Post Coronavirus, Luxury Brands Must Focus on Culture, Not Products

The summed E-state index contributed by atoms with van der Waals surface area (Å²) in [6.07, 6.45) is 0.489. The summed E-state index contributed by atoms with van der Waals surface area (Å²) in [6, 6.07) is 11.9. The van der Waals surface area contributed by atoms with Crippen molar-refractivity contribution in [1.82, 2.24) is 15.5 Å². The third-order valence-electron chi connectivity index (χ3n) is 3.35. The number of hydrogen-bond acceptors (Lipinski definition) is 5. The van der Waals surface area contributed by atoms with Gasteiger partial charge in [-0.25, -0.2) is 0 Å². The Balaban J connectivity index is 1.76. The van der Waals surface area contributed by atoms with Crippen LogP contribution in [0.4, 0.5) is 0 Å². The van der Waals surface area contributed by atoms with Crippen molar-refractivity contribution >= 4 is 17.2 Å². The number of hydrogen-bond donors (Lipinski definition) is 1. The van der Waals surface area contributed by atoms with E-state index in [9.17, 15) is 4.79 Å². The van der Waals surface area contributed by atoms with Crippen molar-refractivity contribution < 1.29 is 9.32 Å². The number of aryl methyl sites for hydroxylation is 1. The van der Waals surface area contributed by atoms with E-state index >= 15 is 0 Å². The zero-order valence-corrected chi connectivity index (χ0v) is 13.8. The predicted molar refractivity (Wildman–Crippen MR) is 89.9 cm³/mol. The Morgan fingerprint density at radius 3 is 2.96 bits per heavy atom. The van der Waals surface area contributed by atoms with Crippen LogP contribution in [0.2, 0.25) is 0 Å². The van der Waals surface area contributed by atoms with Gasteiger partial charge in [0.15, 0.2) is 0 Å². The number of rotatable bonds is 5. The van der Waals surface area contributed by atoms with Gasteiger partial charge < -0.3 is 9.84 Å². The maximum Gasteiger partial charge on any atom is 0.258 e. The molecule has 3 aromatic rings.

PARIS — Patrizio Miceli, head of creative agency Al Dente and its sister food operation, Al Dente Salsa, is an old hand at crisis communication. During the 2008 financial crisis, he launched Aldentelacrise, a blog for people to vent about the global economic meltdown. Times have changed. With social networks now allowing people across the globe to talk to each other directly, Miceli is focusing on evolving the communication strategies of his luxury clients, which include Louis Vuitton, Boucheron and Emilio Pucci. Founded 16 years ago, his agency employs 25 people and has its own film production arm as well as two photo studios. Even before the coronavirus pandemic hit, Al Dente was looking beyond social media to other digital platforms, including Netflix and Spotify, devising campaigns that extend farther than product into cultural content. With many luxury brands now busy producing entertainment for their confined audiences, ranging from fitness classes to sexual wellness podcasts, that trend will only gather steam, he predicted. “There’s an extraordinary opportunity for brands to explore more broadly their aura beyond products,” Miceli said. He’s setting the example, cooking his favorite pasta recipes — made with Al Dente ingredients, naturally — non his Instagram Stories. Miceli spoke to WWD

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